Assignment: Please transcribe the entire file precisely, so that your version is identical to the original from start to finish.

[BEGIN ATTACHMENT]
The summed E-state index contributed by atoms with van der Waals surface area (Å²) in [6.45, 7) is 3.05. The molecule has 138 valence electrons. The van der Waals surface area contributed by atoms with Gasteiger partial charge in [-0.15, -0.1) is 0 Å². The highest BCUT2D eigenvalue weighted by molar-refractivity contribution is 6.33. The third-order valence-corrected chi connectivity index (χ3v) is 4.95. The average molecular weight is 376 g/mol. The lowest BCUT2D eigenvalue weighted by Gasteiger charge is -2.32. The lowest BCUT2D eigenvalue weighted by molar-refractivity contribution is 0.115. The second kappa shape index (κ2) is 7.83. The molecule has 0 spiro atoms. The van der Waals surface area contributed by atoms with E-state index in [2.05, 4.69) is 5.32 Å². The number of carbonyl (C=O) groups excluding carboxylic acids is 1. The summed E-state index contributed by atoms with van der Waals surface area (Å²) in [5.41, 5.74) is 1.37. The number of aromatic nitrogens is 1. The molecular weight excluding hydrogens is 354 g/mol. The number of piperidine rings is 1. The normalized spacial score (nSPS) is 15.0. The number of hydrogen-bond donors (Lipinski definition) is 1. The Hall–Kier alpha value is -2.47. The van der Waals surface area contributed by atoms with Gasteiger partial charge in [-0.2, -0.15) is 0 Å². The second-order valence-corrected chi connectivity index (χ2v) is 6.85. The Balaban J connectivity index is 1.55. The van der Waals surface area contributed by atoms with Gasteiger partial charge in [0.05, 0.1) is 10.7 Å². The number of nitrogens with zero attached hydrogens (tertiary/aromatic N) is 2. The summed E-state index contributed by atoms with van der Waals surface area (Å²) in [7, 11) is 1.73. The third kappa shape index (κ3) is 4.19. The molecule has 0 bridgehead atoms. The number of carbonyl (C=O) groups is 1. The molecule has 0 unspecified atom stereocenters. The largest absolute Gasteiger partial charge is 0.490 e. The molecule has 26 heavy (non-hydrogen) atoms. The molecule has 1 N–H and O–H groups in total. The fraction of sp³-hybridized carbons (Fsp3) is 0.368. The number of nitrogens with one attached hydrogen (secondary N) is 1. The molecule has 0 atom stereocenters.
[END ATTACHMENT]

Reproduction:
The summed E-state index contributed by atoms with van der Waals surface area (Å²) in [6.45, 7) is 3.05. The molecule has 138 valence electrons. The van der Waals surface area contributed by atoms with Gasteiger partial charge in [-0.15, -0.1) is 0 Å². The highest BCUT2D eigenvalue weighted by molar-refractivity contribution is 6.33. The third-order valence-corrected chi connectivity index (χ3v) is 4.95. The average molecular weight is 376 g/mol. The lowest BCUT2D eigenvalue weighted by Gasteiger charge is -2.32. The lowest BCUT2D eigenvalue weighted by molar-refractivity contribution is 0.115. The second kappa shape index (κ2) is 7.83. The molecule has 0 spiro atoms. The van der Waals surface area contributed by atoms with E-state index in [2.05, 4.69) is 5.32 Å². The number of carbonyl (C=O) groups excluding carboxylic acids is 1. The summed E-state index contributed by atoms with van der Waals surface area (Å²) in [5.41, 5.74) is 1.37. The number of aromatic nitrogens is 1. The molecular weight excluding hydrogens is 354 g/mol. The number of piperidine rings is 1. The normalized spacial score (nSPS) is 15.0. The number of hydrogen-bond donors (Lipinski definition) is 1. The Hall–Kier alpha value is -2.47. The van der Waals surface area contributed by atoms with Gasteiger partial charge in [-0.2, -0.15) is 0 Å². The second-order valence-corrected chi connectivity index (χ2v) is 6.85. The Balaban J connectivity index is 1.55. The van der Waals surface area contributed by atoms with Gasteiger partial charge in [0.05, 0.1) is 10.7 Å². The number of nitrogens with zero attached hydrogens (tertiary/aromatic N) is 2. The summed E-state index contributed by atoms with van der Waals surface area (Å²) in [7, 11) is 1.73. The third kappa shape index (κ3) is 4.19. The molecule has 0 bridgehead atoms. The number of carbonyl (C=O) groups is 1. The molecule has 0 unspecified atom stereocenters. The largest absolute Gasteiger partial charge is 0.490 e. The molecule has 26 heavy (non-hydrogen) atoms. The molecule has 1 N–H and O–H groups in total. The fraction of sp³-hybridized carbons (Fsp3) is 0.368. The number of nitrogens with one attached hydrogen (secondary N) is 1. The molecule has 0 atom stereocenters.